On with our rasanblaj!

– Gina Athena Ulysse

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An n’ Pale | A talk with up and coming actress Natalie Paul by Jessica Tong, Programs & Outreach Coordinator

04.23.15

Natalie Paul Post

Born in Brooklyn, NY and raised between NYC and Haiti, Natalie has always had an interest in acting.  With the support of her parents, she received her undergraduate degree from Yale University and an MFA from the NYU Tisch School of the Arts Graduate Acting Program.

The evening started off with a screening of Everything Absolutely, a short film written, directed, and staring Natalie.  Part of her final student project at NYU, the film tells the story of a day in the life of a young woman living in Brooklyn.  It depicts the silly, neurotic thoughts and tendencies of the mind and was Natalie’s first experience as both director and actor.  Speaking on the debut of her second short film Sweet Tea at Haiti Film Fest 2015, Natalie expressed how much she enjoyed being able to take a step back and explore a career in writing and directing:  “It’s very important not to edit yourself when it comes to new opportunities. Put out what you have!”

In 2014, Natalie was offered the opportunity to play the iconic role of Juliet in Romeo & Juliet at the Classical Theater of Harlem, receiving raving reviews on her performance. The actress then nabbed a role on the HBO hit series Boardwalk Empire as Beatrice Carson, a character based on the life of Eunice Carter, the first Black female District Attorney.  “Being on HBO is incredible!” said Natalie explaining the effect of the role on her acting career.  “As an actor, these things take time to build and HBO was a dream!  After all, I grew up in the HBO era where it was the network to watch.”  Continuing the momentum, Natalie will star in the upcoming HBO series Show Me A Hero, set to debut this fall.  Based on a true story, the mini-series takes place during the late 80’s and early 90’s in Yonkers, NY where she plays Doreen Henderson, a woman whose life is affected by the housing crisis.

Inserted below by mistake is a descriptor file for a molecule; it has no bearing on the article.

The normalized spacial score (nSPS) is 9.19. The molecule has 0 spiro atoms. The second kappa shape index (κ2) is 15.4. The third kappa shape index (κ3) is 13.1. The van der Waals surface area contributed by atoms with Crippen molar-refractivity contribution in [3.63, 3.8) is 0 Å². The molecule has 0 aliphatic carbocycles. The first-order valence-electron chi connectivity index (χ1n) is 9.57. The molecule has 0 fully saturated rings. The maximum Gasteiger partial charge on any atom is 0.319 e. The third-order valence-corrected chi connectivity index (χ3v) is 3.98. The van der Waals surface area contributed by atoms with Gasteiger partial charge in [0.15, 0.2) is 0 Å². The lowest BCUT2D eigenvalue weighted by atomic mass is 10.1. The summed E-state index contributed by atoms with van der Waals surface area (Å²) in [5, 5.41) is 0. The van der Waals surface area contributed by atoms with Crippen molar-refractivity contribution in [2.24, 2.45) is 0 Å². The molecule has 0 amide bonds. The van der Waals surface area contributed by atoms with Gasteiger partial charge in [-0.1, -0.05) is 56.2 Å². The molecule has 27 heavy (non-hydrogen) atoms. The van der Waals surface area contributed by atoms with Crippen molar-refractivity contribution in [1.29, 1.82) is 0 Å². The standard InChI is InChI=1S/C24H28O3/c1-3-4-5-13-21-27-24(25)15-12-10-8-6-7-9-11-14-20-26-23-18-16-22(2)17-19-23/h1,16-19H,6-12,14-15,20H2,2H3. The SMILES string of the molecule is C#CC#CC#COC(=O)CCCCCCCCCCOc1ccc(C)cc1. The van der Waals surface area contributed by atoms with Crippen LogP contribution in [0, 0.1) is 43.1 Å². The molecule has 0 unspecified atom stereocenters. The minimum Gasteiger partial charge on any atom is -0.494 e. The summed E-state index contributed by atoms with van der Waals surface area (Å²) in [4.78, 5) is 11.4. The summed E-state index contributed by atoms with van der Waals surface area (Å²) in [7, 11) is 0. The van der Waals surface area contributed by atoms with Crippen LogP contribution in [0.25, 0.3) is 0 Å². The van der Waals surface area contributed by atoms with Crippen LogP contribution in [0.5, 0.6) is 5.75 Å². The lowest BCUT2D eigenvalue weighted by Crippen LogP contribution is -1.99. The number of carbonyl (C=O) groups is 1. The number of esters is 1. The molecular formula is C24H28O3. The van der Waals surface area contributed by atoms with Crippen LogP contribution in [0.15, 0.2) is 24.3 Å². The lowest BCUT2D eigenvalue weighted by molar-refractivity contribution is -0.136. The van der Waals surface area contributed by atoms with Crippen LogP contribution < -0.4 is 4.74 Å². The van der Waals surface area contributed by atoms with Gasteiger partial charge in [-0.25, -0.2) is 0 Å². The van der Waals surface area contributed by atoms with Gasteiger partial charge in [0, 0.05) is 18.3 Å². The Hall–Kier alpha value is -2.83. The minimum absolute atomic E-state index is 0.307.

The actress also volunteers her time at Hope on a String, a free school focused on teaching Performing Arts in Haiti, as her way of showing gratitude to her country and countrymen.

Closing the night off with some final words, Natalie shared some advice for those looking to break into the acting scene. “Being an actor is tough, but in that first breakthrough, you realize that someone else didn’t get that role. You have to come highly recommended.”

Beautiful and talented, Natalie Paul showed utter humility considering all she has accomplished and we in turn were pleased to have her participate in our An n’ Pale. No doubt you’ll be hearing much more about this gifted artist very soon!

This An n’ Pale | Café Conversation took place Thursday, April 23rd, 2015.

Click here to view photos from the event.